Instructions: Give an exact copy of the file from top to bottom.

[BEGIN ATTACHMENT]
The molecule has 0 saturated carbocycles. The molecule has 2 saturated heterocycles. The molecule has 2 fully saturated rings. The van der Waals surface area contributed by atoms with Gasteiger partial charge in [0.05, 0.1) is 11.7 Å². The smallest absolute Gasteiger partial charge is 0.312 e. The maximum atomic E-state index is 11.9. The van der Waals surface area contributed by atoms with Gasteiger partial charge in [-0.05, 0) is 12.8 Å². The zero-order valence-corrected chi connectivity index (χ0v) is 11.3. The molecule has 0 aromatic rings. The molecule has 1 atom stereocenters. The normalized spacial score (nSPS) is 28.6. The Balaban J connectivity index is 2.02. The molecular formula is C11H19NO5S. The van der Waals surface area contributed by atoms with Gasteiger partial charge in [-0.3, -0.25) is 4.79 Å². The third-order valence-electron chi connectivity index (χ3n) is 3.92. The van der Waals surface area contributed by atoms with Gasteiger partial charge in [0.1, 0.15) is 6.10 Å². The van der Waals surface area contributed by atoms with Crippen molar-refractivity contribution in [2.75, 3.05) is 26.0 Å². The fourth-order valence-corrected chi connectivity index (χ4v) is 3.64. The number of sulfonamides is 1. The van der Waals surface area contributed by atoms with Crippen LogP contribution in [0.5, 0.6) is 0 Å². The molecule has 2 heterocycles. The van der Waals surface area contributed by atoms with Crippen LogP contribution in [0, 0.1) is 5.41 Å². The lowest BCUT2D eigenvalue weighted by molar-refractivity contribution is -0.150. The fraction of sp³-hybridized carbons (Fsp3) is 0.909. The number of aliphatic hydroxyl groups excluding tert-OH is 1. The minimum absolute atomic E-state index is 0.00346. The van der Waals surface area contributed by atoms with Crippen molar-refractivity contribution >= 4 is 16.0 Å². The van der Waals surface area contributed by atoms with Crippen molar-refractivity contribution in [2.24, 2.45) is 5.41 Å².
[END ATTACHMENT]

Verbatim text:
The molecule has 0 saturated carbocycles. The molecule has 2 saturated heterocycles. The molecule has 2 fully saturated rings. The van der Waals surface area contributed by atoms with Gasteiger partial charge in [0.05, 0.1) is 11.7 Å². The smallest absolute Gasteiger partial charge is 0.312 e. The maximum atomic E-state index is 11.9. The van der Waals surface area contributed by atoms with Gasteiger partial charge in [-0.05, 0) is 12.8 Å². The zero-order valence-corrected chi connectivity index (χ0v) is 11.3. The molecule has 0 aromatic rings. The molecule has 1 atom stereocenters. The normalized spacial score (nSPS) is 28.6. The Balaban J connectivity index is 2.02. The molecular formula is C11H19NO5S. The van der Waals surface area contributed by atoms with Gasteiger partial charge in [-0.3, -0.25) is 4.79 Å². The third-order valence-electron chi connectivity index (χ3n) is 3.92. The van der Waals surface area contributed by atoms with Gasteiger partial charge in [0.1, 0.15) is 6.10 Å². The van der Waals surface area contributed by atoms with Crippen molar-refractivity contribution in [2.75, 3.05) is 26.0 Å². The fourth-order valence-corrected chi connectivity index (χ4v) is 3.64. The number of sulfonamides is 1. The van der Waals surface area contributed by atoms with Crippen LogP contribution in [0.5, 0.6) is 0 Å². The molecule has 2 heterocycles. The van der Waals surface area contributed by atoms with Crippen LogP contribution in [0, 0.1) is 5.41 Å². The lowest BCUT2D eigenvalue weighted by molar-refractivity contribution is -0.150. The fraction of sp³-hybridized carbons (Fsp3) is 0.909. The number of aliphatic hydroxyl groups excluding tert-OH is 1. The minimum absolute atomic E-state index is 0.00346. The van der Waals surface area contributed by atoms with Crippen molar-refractivity contribution >= 4 is 16.0 Å². The van der Waals surface area contributed by atoms with Crippen molar-refractivity contribution in [2.24, 2.45) is 5.41 Å².